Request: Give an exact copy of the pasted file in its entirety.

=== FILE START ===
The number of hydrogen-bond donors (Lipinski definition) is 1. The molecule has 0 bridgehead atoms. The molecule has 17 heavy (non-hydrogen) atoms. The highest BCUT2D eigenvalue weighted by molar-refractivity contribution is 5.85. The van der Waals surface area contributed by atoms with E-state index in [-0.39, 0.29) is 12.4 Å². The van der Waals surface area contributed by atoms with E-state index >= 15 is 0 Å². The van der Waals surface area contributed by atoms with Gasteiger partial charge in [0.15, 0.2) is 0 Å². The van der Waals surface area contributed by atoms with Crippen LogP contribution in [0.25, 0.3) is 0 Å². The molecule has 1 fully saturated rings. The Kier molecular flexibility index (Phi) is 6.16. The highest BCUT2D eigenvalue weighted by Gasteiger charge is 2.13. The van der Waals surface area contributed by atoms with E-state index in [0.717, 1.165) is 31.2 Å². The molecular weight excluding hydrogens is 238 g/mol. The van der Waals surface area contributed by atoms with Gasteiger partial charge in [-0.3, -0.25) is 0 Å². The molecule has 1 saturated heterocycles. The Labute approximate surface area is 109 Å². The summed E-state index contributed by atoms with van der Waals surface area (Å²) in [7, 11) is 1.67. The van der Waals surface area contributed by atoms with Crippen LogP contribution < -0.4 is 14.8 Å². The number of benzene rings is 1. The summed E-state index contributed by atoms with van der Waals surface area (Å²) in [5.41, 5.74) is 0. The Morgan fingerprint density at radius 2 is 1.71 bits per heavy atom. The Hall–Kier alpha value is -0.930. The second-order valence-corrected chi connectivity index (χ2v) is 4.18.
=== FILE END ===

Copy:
The number of hydrogen-bond donors (Lipinski definition) is 1. The molecule has 0 bridgehead atoms. The molecule has 17 heavy (non-hydrogen) atoms. The highest BCUT2D eigenvalue weighted by molar-refractivity contribution is 5.85. The van der Waals surface area contributed by atoms with E-state index in [-0.39, 0.29) is 12.4 Å². The van der Waals surface area contributed by atoms with E-state index >= 15 is 0 Å². The van der Waals surface area contributed by atoms with Gasteiger partial charge in [0.15, 0.2) is 0 Å². The van der Waals surface area contributed by atoms with Crippen LogP contribution in [0.25, 0.3) is 0 Å². The molecule has 1 fully saturated rings. The Kier molecular flexibility index (Phi) is 6.16. The highest BCUT2D eigenvalue weighted by Gasteiger charge is 2.13. The van der Waals surface area contributed by atoms with E-state index in [0.717, 1.165) is 31.2 Å². The molecular weight excluding hydrogens is 238 g/mol. The van der Waals surface area contributed by atoms with Gasteiger partial charge in [-0.3, -0.25) is 0 Å². The molecule has 1 saturated heterocycles. The Labute approximate surface area is 109 Å². The summed E-state index contributed by atoms with van der Waals surface area (Å²) in [7, 11) is 1.67. The van der Waals surface area contributed by atoms with Crippen LogP contribution < -0.4 is 14.8 Å². The number of benzene rings is 1. The summed E-state index contributed by atoms with van der Waals surface area (Å²) in [5.41, 5.74) is 0. The Morgan fingerprint density at radius 2 is 1.71 bits per heavy atom. The Hall–Kier alpha value is -0.930. The second-order valence-corrected chi connectivity index (χ2v) is 4.18.